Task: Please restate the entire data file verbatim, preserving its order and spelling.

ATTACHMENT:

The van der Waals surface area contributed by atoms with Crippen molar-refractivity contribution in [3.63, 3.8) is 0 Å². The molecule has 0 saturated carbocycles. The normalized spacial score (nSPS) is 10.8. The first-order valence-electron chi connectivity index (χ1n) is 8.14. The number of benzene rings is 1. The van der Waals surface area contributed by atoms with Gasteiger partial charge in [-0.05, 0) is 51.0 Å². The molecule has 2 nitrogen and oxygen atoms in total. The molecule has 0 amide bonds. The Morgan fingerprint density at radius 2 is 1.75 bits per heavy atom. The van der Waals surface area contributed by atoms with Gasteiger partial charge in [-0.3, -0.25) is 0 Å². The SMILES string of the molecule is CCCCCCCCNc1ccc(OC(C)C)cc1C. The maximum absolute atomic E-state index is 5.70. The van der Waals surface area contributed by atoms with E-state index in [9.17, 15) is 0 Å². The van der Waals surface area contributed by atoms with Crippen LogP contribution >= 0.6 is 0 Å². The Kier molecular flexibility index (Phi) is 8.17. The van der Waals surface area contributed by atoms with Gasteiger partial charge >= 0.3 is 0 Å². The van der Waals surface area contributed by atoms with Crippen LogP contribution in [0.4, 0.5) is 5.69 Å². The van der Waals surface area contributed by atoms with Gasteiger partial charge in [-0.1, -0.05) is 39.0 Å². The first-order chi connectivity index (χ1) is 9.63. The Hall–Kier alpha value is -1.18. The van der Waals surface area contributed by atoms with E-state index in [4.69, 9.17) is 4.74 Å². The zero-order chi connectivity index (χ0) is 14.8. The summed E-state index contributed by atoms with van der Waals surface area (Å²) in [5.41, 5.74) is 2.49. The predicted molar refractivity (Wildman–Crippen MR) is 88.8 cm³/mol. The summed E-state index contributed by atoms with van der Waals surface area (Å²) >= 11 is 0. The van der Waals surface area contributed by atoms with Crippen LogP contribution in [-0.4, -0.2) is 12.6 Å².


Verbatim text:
The van der Waals surface area contributed by atoms with Crippen molar-refractivity contribution in [3.63, 3.8) is 0 Å². The molecule has 0 saturated carbocycles. The normalized spacial score (nSPS) is 10.8. The first-order valence-electron chi connectivity index (χ1n) is 8.14. The number of benzene rings is 1. The van der Waals surface area contributed by atoms with Gasteiger partial charge in [-0.05, 0) is 51.0 Å². The molecule has 2 nitrogen and oxygen atoms in total. The molecule has 0 amide bonds. The Morgan fingerprint density at radius 2 is 1.75 bits per heavy atom. The van der Waals surface area contributed by atoms with Gasteiger partial charge in [-0.3, -0.25) is 0 Å². The SMILES string of the molecule is CCCCCCCCNc1ccc(OC(C)C)cc1C. The maximum absolute atomic E-state index is 5.70. The van der Waals surface area contributed by atoms with E-state index in [9.17, 15) is 0 Å². The van der Waals surface area contributed by atoms with Crippen LogP contribution >= 0.6 is 0 Å². The Kier molecular flexibility index (Phi) is 8.17. The van der Waals surface area contributed by atoms with Gasteiger partial charge >= 0.3 is 0 Å². The van der Waals surface area contributed by atoms with Crippen LogP contribution in [0.4, 0.5) is 5.69 Å². The van der Waals surface area contributed by atoms with Gasteiger partial charge in [-0.1, -0.05) is 39.0 Å². The first-order chi connectivity index (χ1) is 9.63. The Hall–Kier alpha value is -1.18. The van der Waals surface area contributed by atoms with E-state index in [4.69, 9.17) is 4.74 Å². The zero-order chi connectivity index (χ0) is 14.8. The summed E-state index contributed by atoms with van der Waals surface area (Å²) in [5.41, 5.74) is 2.49. The predicted molar refractivity (Wildman–Crippen MR) is 88.8 cm³/mol. The summed E-state index contributed by atoms with van der Waals surface area (Å²) >= 11 is 0. The van der Waals surface area contributed by atoms with Crippen LogP contribution in [-0.4, -0.2) is 12.6 Å².